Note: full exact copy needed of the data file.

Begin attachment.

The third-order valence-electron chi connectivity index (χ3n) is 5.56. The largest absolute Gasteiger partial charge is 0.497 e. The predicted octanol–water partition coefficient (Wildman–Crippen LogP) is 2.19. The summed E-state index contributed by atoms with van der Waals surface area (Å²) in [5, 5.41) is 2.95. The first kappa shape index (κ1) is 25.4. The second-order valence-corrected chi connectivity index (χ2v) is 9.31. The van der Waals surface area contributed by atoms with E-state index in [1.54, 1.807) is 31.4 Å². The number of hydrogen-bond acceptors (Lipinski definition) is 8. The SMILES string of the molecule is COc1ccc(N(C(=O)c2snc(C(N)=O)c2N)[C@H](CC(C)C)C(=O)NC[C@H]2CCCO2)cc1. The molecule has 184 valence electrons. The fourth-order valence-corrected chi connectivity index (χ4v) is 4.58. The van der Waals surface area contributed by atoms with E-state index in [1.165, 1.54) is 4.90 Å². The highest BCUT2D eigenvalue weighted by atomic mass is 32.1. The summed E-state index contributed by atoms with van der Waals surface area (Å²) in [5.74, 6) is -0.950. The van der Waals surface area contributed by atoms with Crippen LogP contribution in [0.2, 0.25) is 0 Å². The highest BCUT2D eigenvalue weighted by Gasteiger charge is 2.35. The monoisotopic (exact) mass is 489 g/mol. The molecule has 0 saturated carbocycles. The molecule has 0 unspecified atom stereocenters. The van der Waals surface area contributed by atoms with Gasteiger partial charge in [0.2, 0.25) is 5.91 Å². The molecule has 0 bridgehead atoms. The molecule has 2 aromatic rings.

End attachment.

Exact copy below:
The third-order valence-electron chi connectivity index (χ3n) is 5.56. The largest absolute Gasteiger partial charge is 0.497 e. The predicted octanol–water partition coefficient (Wildman–Crippen LogP) is 2.19. The summed E-state index contributed by atoms with van der Waals surface area (Å²) in [5, 5.41) is 2.95. The first kappa shape index (κ1) is 25.4. The second-order valence-corrected chi connectivity index (χ2v) is 9.31. The van der Waals surface area contributed by atoms with E-state index in [1.54, 1.807) is 31.4 Å². The number of hydrogen-bond acceptors (Lipinski definition) is 8. The SMILES string of the molecule is COc1ccc(N(C(=O)c2snc(C(N)=O)c2N)[C@H](CC(C)C)C(=O)NC[C@H]2CCCO2)cc1. The molecule has 184 valence electrons. The fourth-order valence-corrected chi connectivity index (χ4v) is 4.58. The van der Waals surface area contributed by atoms with E-state index in [1.165, 1.54) is 4.90 Å². The highest BCUT2D eigenvalue weighted by atomic mass is 32.1. The summed E-state index contributed by atoms with van der Waals surface area (Å²) in [5.74, 6) is -0.950. The van der Waals surface area contributed by atoms with Crippen LogP contribution in [0.2, 0.25) is 0 Å². The highest BCUT2D eigenvalue weighted by Gasteiger charge is 2.35. The monoisotopic (exact) mass is 489 g/mol. The molecule has 0 saturated carbocycles. The molecule has 0 unspecified atom stereocenters. The van der Waals surface area contributed by atoms with Gasteiger partial charge in [0.2, 0.25) is 5.91 Å². The molecule has 0 bridgehead atoms. The molecule has 2 aromatic rings.